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[EDIT - This reply was to drats, not EvilSteve [smile]]

Kinda - the vertices pointer points to the data. However, where that data is and how it got there is kind of down to Direct3D and the graphics hardware.

For example, if the vertex data was only in a hardware specific format on the card when you call Lock(), behind the scenes the chances are the entire buffer has been copied into system memory somewhere.

If the buffer is in the managed pool, the system maintains a copy in system memory so the Lock() probably just points the pointer at that.

There are other possibilities but I'm not an expert on graphics memory.

The important thing is that you can't treat vertices[] like normal memory - you don't own it in the normal sense and it is only accessible until you Unlock().

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Oh right. It makes sense now. Thanks both of you.

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Could you also explain how memcpy works? I am getting an unhandled error exception for the following code:

UCHAR * vertices ;
UCHAR * vertbuf ; // The destination buffer

memcpy(vertbuf , vertices , sizeof(vertices)) ;

m_pMesh->UnlockVertexBuffer() ;

What am I doing wrong?

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Quote:
 Original post by DratsCould you also explain how memcpy works? I am getting an unhandled error exception for the following code: UCHAR * vertices ;UCHAR * vertbuf ; // The destination buffer m_pMesh->LockVertexBuffer(D3DLOCK_READONLY, (void**)&vertices) ; memcpy(vertbuf , vertices , sizeof(vertices)) ; m_pMesh->UnlockVertexBuffer() ; What am I doing wrong?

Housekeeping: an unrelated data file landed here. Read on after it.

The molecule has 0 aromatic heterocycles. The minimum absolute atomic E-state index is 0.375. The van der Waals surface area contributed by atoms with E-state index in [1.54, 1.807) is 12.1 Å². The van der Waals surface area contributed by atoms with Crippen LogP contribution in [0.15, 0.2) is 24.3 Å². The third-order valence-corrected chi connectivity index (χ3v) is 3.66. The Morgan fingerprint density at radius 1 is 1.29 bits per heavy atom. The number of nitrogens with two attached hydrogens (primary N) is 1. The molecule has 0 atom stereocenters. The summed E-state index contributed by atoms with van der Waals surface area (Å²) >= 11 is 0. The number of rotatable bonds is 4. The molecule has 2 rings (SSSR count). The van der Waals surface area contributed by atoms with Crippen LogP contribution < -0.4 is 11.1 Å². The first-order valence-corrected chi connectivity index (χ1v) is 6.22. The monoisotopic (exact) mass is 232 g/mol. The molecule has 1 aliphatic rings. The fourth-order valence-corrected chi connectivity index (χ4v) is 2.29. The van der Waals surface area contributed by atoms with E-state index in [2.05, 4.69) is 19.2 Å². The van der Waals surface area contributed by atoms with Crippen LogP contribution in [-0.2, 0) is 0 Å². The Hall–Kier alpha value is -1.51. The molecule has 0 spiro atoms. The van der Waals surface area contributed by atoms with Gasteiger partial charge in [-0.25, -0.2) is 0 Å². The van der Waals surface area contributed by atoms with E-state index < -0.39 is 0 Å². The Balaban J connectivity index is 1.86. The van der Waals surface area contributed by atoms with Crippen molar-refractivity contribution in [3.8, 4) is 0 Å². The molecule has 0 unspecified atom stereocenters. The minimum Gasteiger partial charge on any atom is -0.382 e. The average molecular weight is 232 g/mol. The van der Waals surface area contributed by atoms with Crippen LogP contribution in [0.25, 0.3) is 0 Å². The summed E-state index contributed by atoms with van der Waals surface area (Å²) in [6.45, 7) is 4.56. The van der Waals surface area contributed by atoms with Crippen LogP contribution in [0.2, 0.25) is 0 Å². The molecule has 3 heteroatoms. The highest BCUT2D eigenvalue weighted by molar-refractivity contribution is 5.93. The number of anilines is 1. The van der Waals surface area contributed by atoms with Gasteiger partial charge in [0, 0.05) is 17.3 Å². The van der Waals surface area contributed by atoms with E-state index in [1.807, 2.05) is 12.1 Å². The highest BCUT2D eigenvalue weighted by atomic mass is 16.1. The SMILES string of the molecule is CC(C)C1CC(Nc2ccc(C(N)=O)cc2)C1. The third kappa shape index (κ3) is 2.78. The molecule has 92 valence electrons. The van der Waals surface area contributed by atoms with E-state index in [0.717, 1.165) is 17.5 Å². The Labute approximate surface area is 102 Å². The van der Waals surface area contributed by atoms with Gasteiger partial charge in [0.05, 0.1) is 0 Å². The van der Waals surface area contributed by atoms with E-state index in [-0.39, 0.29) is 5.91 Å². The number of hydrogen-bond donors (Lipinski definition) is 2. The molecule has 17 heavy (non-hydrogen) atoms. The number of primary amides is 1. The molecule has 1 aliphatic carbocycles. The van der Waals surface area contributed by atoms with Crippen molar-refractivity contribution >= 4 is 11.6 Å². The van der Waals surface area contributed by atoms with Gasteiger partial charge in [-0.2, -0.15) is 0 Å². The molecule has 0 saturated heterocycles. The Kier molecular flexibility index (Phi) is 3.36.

This is not an issue with how memcpy works - this is an issue with the fact that you are copying into memory that has not been allocated.

In the example above, vertbuf is just a pointer - it is not pointing at anything.

First attempt at a solution might be this:

UCHAR * vertices ;UCHAR * vertbuf=new UCHAR[sizeof(Vertex)*NumberOfVertices];m_pMesh->LockVertexBuffer(D3DLOCK_READONLY, (void**)&vertices) ; memcpy(vertbuf , vertices , sizeof(vertices)) ;  m_pMesh->UnlockVertexBuffer() ;// do stuff with vertbufdelete [] vertbuf;

However, there is a major problem - sizeof(vertices) as the third argument to memcpy returns the size of the pointer, not the size of the data - think about it - how can the compiler know the size of the data returned by Lock()?

So you need another way to know the size of the data, which you can get from a method of D3DXMesh - GetNumVertices().

DWORD NumberOfVertices=m_pMesh->GetNumVertices();UCHAR * vertices ;UCHAR * vertbuf=new UCHAR[sizeof(Vertex)*NumberOfVertices];m_pMesh->LockVertexBuffer(D3DLOCK_READONLY, (void**)&vertices) ; memcpy(vertbuf , vertices , sizeof(Vertex)*NumberOfVertices) ;  m_pMesh->UnlockVertexBuffer() ;// do stuff with vertbufdelete [] vertbuf;

Now we should be working.

But modern C++ idioms try to avoid manual allocation/deletions if possible since if you forget to delete[] or if an exception gets thrown anywhere after the new and before the delete, you end up with memory leaks.

Thankfully, the standard library std::vector<> provides an exception-safe and automatic solution: